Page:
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Gas Powered Leaf Blowers Need To Go

City council agreed to phase out the use of gas-powered leaf blowers by city Public Works crews; and took another step toward taking control of the sections of Ethan Allen and Flower avenues that run through the city.

Almost despite themselves, the Takoma Park city council (and mayor) took some small but significant steps toward sustainability at their meeting Monday night.
 
Unless you were paying attention, it was hard to discern the import of the council's actions. Sometimes in Takoma Park you have to keep your eyes peeled or events will pass you by like the proverbial small town on the highway – blink and you miss it.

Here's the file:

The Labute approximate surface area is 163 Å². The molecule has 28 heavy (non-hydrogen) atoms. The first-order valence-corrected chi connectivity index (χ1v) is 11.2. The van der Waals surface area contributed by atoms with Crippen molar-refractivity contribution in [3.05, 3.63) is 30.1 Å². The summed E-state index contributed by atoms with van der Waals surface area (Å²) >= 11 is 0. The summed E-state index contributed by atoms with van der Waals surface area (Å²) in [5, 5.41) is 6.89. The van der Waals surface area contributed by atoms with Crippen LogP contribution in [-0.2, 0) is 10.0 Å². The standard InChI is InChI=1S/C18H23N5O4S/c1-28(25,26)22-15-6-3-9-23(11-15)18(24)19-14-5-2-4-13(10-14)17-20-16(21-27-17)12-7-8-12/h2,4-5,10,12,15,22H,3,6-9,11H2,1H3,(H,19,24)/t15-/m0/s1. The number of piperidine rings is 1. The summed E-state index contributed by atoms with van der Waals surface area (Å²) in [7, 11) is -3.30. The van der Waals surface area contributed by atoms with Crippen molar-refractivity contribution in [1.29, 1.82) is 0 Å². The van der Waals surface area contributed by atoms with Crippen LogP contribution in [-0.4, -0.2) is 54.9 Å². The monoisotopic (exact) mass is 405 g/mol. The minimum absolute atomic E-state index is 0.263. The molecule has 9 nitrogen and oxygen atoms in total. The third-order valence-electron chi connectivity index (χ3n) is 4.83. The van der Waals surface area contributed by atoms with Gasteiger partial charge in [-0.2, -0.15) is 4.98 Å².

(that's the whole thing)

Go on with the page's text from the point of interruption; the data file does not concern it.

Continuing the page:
Two things: They agreed by consensus to phase out the use of gas-powered leaf blowers by city public works crews; and they took another step toward taking control of the sections of Ethan Allen and Flower avenues that run through the city.
 
On the latter issue first, the State Highway Administration has offered to repave sections of Flower and Ethan Allen and then cede control of those streets within Takoma Park to the city (with a little help, though don't expect much, from the county).
 
There are some other wrinkles to the plan, such as transferring land under Route 410 to the state, to allow stimulus funding to be used for the repaving, and an $800,000 payment from SHA for the city "to rehabilitate Flower
Avenue as it sees fit."